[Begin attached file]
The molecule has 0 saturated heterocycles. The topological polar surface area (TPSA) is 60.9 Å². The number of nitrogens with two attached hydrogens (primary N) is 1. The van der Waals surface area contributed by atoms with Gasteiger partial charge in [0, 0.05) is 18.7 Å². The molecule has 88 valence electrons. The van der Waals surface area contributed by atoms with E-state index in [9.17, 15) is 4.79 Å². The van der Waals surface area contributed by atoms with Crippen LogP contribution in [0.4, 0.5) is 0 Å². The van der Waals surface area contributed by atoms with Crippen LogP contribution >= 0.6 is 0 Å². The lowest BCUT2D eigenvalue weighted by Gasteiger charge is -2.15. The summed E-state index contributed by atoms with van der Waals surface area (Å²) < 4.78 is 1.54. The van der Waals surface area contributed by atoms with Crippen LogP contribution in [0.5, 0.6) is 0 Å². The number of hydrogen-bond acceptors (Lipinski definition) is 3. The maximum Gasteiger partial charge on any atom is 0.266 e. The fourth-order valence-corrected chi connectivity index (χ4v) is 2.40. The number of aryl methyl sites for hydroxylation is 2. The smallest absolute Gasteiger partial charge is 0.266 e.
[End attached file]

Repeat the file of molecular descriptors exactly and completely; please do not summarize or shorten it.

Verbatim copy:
The molecule has 0 saturated heterocycles. The topological polar surface area (TPSA) is 60.9 Å². The number of nitrogens with two attached hydrogens (primary N) is 1. The van der Waals surface area contributed by atoms with Gasteiger partial charge in [0, 0.05) is 18.7 Å². The molecule has 88 valence electrons. The van der Waals surface area contributed by atoms with E-state index in [9.17, 15) is 4.79 Å². The van der Waals surface area contributed by atoms with Crippen LogP contribution in [0.4, 0.5) is 0 Å². The van der Waals surface area contributed by atoms with Crippen LogP contribution >= 0.6 is 0 Å². The lowest BCUT2D eigenvalue weighted by Gasteiger charge is -2.15. The summed E-state index contributed by atoms with van der Waals surface area (Å²) < 4.78 is 1.54. The van der Waals surface area contributed by atoms with Crippen LogP contribution in [0.5, 0.6) is 0 Å². The number of hydrogen-bond acceptors (Lipinski definition) is 3. The maximum Gasteiger partial charge on any atom is 0.266 e. The fourth-order valence-corrected chi connectivity index (χ4v) is 2.40. The number of aryl methyl sites for hydroxylation is 2. The smallest absolute Gasteiger partial charge is 0.266 e.